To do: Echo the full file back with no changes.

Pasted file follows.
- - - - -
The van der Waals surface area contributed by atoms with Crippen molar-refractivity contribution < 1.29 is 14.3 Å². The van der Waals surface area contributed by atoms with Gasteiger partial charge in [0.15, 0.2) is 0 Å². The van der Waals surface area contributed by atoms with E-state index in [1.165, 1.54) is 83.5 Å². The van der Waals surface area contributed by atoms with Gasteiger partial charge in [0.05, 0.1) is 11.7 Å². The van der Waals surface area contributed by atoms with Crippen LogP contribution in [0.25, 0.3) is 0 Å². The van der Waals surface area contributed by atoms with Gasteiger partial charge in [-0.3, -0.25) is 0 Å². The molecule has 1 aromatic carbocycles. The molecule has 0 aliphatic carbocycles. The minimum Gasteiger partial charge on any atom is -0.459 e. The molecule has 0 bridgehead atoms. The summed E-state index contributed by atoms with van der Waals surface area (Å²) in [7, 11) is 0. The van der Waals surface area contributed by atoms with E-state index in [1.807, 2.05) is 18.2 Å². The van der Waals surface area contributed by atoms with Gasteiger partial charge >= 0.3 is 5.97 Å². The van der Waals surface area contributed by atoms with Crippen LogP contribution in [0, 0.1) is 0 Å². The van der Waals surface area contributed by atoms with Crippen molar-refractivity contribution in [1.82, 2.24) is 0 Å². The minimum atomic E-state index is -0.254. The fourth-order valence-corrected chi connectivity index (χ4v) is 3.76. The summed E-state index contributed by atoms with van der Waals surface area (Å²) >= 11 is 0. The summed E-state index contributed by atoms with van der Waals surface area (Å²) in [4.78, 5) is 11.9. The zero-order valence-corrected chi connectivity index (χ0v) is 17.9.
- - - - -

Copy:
The van der Waals surface area contributed by atoms with Crippen molar-refractivity contribution < 1.29 is 14.3 Å². The van der Waals surface area contributed by atoms with Gasteiger partial charge in [0.15, 0.2) is 0 Å². The van der Waals surface area contributed by atoms with E-state index in [1.165, 1.54) is 83.5 Å². The van der Waals surface area contributed by atoms with Gasteiger partial charge in [0.05, 0.1) is 11.7 Å². The van der Waals surface area contributed by atoms with Crippen LogP contribution in [0.25, 0.3) is 0 Å². The van der Waals surface area contributed by atoms with Gasteiger partial charge in [-0.3, -0.25) is 0 Å². The molecule has 1 aromatic carbocycles. The molecule has 0 aliphatic carbocycles. The minimum Gasteiger partial charge on any atom is -0.459 e. The molecule has 0 bridgehead atoms. The summed E-state index contributed by atoms with van der Waals surface area (Å²) in [7, 11) is 0. The van der Waals surface area contributed by atoms with E-state index in [1.807, 2.05) is 18.2 Å². The van der Waals surface area contributed by atoms with Gasteiger partial charge >= 0.3 is 5.97 Å². The van der Waals surface area contributed by atoms with Crippen LogP contribution in [0, 0.1) is 0 Å². The van der Waals surface area contributed by atoms with Crippen molar-refractivity contribution in [1.82, 2.24) is 0 Å². The minimum atomic E-state index is -0.254. The fourth-order valence-corrected chi connectivity index (χ4v) is 3.76. The summed E-state index contributed by atoms with van der Waals surface area (Å²) >= 11 is 0. The summed E-state index contributed by atoms with van der Waals surface area (Å²) in [4.78, 5) is 11.9. The zero-order valence-corrected chi connectivity index (χ0v) is 17.9.